The Clean Water Act has successfully reversed the effects of harmful pollution in America’s waters for over 40 years. However, recent Supreme Court cases caused tremendous confusion over which waters the Act would continue to cover. There was broad agreement among Members of Congress, farmers and ranchers and other business owners that more clarity was needed to define precisely where the Clean Water Act applies.
USDA urged the EPA to listen to input from farmers and agri-business owners who need clear expectations and long-term certainty so they can effectively run their operations. EPA is seeking to provide that certainty with the development of this Clean Water Rule, and we appreciate that Administrator McCarthy and her staff have made a very concerted effort to incorporate the agricultural community’s views.
The following is a blog from EPA Administrator Gina McCarthy and Assistant Secretary of the Army for Civil Works Jo-Ellen Darcy on the Clean Water Rule and agriculture. Read more »
Nanebah Nez connected to her past in a recent visit to the U.S. Department of the Interior Museum, where a rug made by her great-great-grandmother is part of the museum’s trove of historical pieces. (U.S. Department of Interior/Tracy Baetz)
Nanebah Nez turned to a roomful of U.S. Department of the Interior employees and asked quietly for a moment to herself. When the group of curators left, Nez turned her attention to an 80-year-old piece of her ancestral past and quietly began her private prayer in Navajo, “Yáat’eeh Shinaali,” or “Hello, grandmother.”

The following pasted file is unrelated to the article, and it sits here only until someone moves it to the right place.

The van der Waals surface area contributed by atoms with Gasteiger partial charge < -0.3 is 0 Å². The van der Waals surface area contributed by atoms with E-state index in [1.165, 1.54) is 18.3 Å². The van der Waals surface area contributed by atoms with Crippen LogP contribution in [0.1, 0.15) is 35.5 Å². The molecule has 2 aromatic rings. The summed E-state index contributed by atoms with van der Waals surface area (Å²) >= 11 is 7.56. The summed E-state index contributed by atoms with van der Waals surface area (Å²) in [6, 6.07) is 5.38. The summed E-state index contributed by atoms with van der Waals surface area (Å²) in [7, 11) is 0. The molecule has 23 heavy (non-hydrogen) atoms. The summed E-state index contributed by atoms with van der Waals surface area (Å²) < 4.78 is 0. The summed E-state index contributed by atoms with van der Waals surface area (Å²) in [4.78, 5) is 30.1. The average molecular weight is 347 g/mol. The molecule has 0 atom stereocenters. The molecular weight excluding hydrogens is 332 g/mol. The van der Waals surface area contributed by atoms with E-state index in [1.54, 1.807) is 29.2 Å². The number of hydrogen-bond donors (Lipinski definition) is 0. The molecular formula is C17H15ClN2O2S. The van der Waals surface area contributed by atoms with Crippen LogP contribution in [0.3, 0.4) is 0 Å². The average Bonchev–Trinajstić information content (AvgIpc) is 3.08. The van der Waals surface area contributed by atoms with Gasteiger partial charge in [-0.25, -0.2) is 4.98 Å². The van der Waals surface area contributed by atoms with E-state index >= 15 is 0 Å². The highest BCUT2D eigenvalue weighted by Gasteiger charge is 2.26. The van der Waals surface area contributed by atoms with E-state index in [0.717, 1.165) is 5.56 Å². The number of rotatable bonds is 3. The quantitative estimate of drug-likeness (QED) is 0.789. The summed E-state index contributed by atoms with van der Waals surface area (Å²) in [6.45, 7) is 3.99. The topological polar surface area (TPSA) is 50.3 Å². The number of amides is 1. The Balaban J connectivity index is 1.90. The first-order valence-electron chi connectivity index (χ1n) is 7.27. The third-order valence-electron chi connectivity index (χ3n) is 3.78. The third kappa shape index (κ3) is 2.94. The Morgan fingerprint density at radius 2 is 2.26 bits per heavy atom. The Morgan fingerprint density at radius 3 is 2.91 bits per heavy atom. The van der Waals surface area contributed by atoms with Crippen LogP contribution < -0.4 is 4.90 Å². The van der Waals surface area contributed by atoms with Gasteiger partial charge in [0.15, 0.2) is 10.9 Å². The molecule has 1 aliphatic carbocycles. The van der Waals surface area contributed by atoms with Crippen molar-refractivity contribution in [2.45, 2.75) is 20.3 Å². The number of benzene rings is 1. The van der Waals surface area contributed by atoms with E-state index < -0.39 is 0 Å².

Bahe Shondee is a great-great-grandmother to Nez, an archeologist on the U.S. Forest Service’s Tonto National Forest north of Phoenix. Bahe Shondee, also known as Bull Snake Springs Woman, spent two years in the early 1930s preparing the yarn then weaving the 13-foot-by-12-foot rug “Sandpainting of the Arrow People.” Read more »
Kirk Astroth, center, traveled to Nepal to teach a train-the-trainer program that led to Nepal’s first 4-H national organization. Astroth, director of the Arizona 4-H Youth Development program, won both the Volunteer of the Month and Volunteer Spirit of the Year awards from Winrock International for his efforts. (Photo from the Kirk Astroth archives)
With more than 6.5 million American youth actively involved in 4-H, it’s not unusual to think of 4-H as an “All-American” tradition – and that’s OK, but there’s more to the story. The fact is, it is estimated that more than 7 million youth in 80 countries around the world are 4-H’ers. Now, thanks to the efforts of a man from Arizona, the mountainous Asian nation of Nepal has joined the 4-H family.
Kirk Astroth, director of the Arizona 4-H Youth Development program within University of Arizona’s College of Agriculture and Life Sciences, spent August and September 2014 in Nepal teaching local youth development professionals the finer points of creating a 4-H program and laying the groundwork for three members of the Nepal National Youth Federation to attend the 1st Global 4-H Summit in South Korea. As a result, the group in January received official government recognition for the Nepal 4-H national organization. Read more »